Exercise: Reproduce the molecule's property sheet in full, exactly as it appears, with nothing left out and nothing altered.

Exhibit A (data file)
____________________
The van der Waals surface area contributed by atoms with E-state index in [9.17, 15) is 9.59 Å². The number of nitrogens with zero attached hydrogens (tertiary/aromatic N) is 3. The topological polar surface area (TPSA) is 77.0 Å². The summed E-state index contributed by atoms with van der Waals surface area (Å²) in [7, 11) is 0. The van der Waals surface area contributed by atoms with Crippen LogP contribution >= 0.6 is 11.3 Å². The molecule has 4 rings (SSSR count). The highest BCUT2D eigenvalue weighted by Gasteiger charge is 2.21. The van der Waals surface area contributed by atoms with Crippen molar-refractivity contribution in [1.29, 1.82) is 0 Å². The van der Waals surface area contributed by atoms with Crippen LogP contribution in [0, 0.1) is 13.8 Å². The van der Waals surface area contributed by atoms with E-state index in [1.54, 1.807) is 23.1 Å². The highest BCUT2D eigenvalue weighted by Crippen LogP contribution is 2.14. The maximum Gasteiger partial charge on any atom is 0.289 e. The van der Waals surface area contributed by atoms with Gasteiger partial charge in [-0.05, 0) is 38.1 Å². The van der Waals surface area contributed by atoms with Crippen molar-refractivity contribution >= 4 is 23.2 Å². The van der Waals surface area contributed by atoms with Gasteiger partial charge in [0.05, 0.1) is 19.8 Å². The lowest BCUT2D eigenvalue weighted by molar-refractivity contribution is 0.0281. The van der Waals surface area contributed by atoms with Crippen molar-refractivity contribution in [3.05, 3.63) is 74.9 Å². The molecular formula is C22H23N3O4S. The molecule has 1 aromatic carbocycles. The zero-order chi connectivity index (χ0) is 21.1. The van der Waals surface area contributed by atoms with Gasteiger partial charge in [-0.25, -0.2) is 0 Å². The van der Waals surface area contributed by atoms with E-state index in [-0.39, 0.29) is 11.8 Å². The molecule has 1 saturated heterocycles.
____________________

The van der Waals surface area contributed by atoms with E-state index in [9.17, 15) is 9.59 Å². The number of nitrogens with zero attached hydrogens (tertiary/aromatic N) is 3. The topological polar surface area (TPSA) is 77.0 Å². The summed E-state index contributed by atoms with van der Waals surface area (Å²) in [7, 11) is 0. The van der Waals surface area contributed by atoms with Crippen LogP contribution >= 0.6 is 11.3 Å². The molecule has 4 rings (SSSR count). The highest BCUT2D eigenvalue weighted by Gasteiger charge is 2.21. The van der Waals surface area contributed by atoms with Crippen molar-refractivity contribution in [1.29, 1.82) is 0 Å². The van der Waals surface area contributed by atoms with Crippen LogP contribution in [0, 0.1) is 13.8 Å². The van der Waals surface area contributed by atoms with E-state index in [1.54, 1.807) is 23.1 Å². The highest BCUT2D eigenvalue weighted by Crippen LogP contribution is 2.14. The maximum Gasteiger partial charge on any atom is 0.289 e. The van der Waals surface area contributed by atoms with Gasteiger partial charge in [-0.05, 0) is 38.1 Å². The van der Waals surface area contributed by atoms with Crippen molar-refractivity contribution >= 4 is 23.2 Å². The van der Waals surface area contributed by atoms with Gasteiger partial charge in [0.05, 0.1) is 19.8 Å². The lowest BCUT2D eigenvalue weighted by molar-refractivity contribution is 0.0281. The van der Waals surface area contributed by atoms with Crippen molar-refractivity contribution in [3.05, 3.63) is 74.9 Å². The molecular formula is C22H23N3O4S. The molecule has 1 aromatic carbocycles. The zero-order chi connectivity index (χ0) is 21.1. The van der Waals surface area contributed by atoms with Gasteiger partial charge in [-0.25, -0.2) is 0 Å². The van der Waals surface area contributed by atoms with E-state index in [-0.39, 0.29) is 11.8 Å². The molecule has 1 saturated heterocycles.